New algorithms detect critical congenital heart disease at different altitudes

May 29, 2024

Aiming to address disparities in neonatal critical congenital heart disease (CCHD) detection and care, a study was conducted to develop new algorithms to detect congenital heart disease (CHD) at different altitudes. Katia Marisa Bravo Jaimes, M.D., an adult congenital cardiologist at Mayo Clinic in Jacksonville, Florida, is the lead author of the study, which was published in the February 2024 issue of the Journal of Perinatology.

Neonatal mortality is a public health problem that disproportionately affects low- and middle-income countries. The causes of neonatal mortality include perinatal asphyxia, sepsis and congenital birth defects. The most common congenital birth defect is CHD, which affects 1 in every 100 newborns.

Neonatal pulse oximetry screening (POS) algorithms for CCHD have helped decrease neonatal mortality but they cannot be applied at high altitudes. New POS algorithms are needed at high altitudes.

Screening highlights

In the recent study, which included more than 500 newborns, Dr. Bravo Jaimes and other cardiac researchers designed two types of CHD screening algorithms. The babies enrolled in the study were born in Peru at different altitudes between sea level and 4,380 meters above sea level. In general, moderate altitude is an elevation over 1,500 meters and high altitude is an elevation greater than 2,500 meters.

"The current algorithms used to detect this problem do not perform well at high altitudes. More than 81.6 million people live above 2,500 meters in the world, and this research helps close the gap in the vulnerable population of babies born at high altitudes," says Dr. Bravo Jaimes. "We developed two types of algorithms that have an excellent negative predictive value of more than 99%. That means if a baby has a negative result, there is 99% chance that the baby does not have CCHD."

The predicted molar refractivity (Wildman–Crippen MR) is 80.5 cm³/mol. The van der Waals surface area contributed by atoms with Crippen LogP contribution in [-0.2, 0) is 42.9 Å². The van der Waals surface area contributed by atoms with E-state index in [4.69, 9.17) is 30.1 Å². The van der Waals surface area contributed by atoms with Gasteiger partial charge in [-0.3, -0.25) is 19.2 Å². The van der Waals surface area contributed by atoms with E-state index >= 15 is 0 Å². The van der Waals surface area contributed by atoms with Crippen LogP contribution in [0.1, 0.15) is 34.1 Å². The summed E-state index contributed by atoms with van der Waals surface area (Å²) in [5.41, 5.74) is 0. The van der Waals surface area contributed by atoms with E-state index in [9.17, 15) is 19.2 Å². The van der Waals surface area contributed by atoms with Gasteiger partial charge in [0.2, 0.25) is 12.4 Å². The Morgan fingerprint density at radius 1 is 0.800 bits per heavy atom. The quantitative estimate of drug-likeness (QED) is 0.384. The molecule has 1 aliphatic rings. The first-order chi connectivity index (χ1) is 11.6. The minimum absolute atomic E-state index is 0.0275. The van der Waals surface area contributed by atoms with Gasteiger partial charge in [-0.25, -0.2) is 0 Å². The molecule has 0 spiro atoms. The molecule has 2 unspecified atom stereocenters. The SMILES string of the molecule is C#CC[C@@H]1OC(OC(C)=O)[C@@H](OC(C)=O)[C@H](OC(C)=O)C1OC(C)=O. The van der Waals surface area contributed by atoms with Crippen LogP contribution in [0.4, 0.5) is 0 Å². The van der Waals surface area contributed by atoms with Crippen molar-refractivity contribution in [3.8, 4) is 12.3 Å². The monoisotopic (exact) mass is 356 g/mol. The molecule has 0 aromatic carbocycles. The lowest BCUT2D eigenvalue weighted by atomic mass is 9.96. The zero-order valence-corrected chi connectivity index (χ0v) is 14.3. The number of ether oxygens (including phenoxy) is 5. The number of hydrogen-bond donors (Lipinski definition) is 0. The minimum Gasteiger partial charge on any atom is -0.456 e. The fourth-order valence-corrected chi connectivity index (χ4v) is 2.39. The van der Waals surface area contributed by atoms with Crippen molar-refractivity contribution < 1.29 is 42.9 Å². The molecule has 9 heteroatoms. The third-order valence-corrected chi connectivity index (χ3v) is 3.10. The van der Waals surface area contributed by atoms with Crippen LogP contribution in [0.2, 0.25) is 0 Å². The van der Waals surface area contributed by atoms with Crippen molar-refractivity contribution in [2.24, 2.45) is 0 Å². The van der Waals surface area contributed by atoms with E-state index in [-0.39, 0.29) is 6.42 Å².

The algorithms can be reviewed at the study link below.

  • The study included 502 healthy newborns and 15 newborns with CCHD.
  • Healthy newborns underwent neonatal preductal and postductal oximetry, echocardiography and telephonic follow-up for 12 months.
  • Newborns with CCHD underwent preductal and postductal oximetry at the time of telemedicine evaluation where they were born, and their diagnoses were confirmed with echocardiography.
  • The two new types of algorithms were designed using clinically accepted neonatal oximetry cutoffs.

Preventing high-altitude mortality

The findings could impact care by avoiding preventable deaths among babies born at high altitude. "The algorithms detect not only CCHD (which is associated with death in 50% of babies who are detected late) but also neonatal sepsis and pneumonia," says Dr. Bravo Jaimes.

There is a need to focus on a global perspective: "About 500 million people live at altitudes of more than 1,500 meters. A quarter of them are women of reproductive age, who are estimated to deliver 237.5 million newborns in the next decade, of whom 593,750 will have CCHD," says Dr. Bravo Jaimes.

What's next?

An ANDES-CHD AI large dataset study is being done in Peru and will soon expand to Colombia and Bolivia. "Using neonatal electrocardiography, we aim to develop an algorithm that can detect CCHD early and can provide added benefits to pulse oximetry alone," says Dr. Bravo Jaimes.

For more information

Bravo-Jaimes K, et al. A new algorithm detects critical congenital heart disease at different altitudes: ANDES-CHD study. Journal of Perinatology. 2024;44:373.

Refer a patient to Mayo Clinic.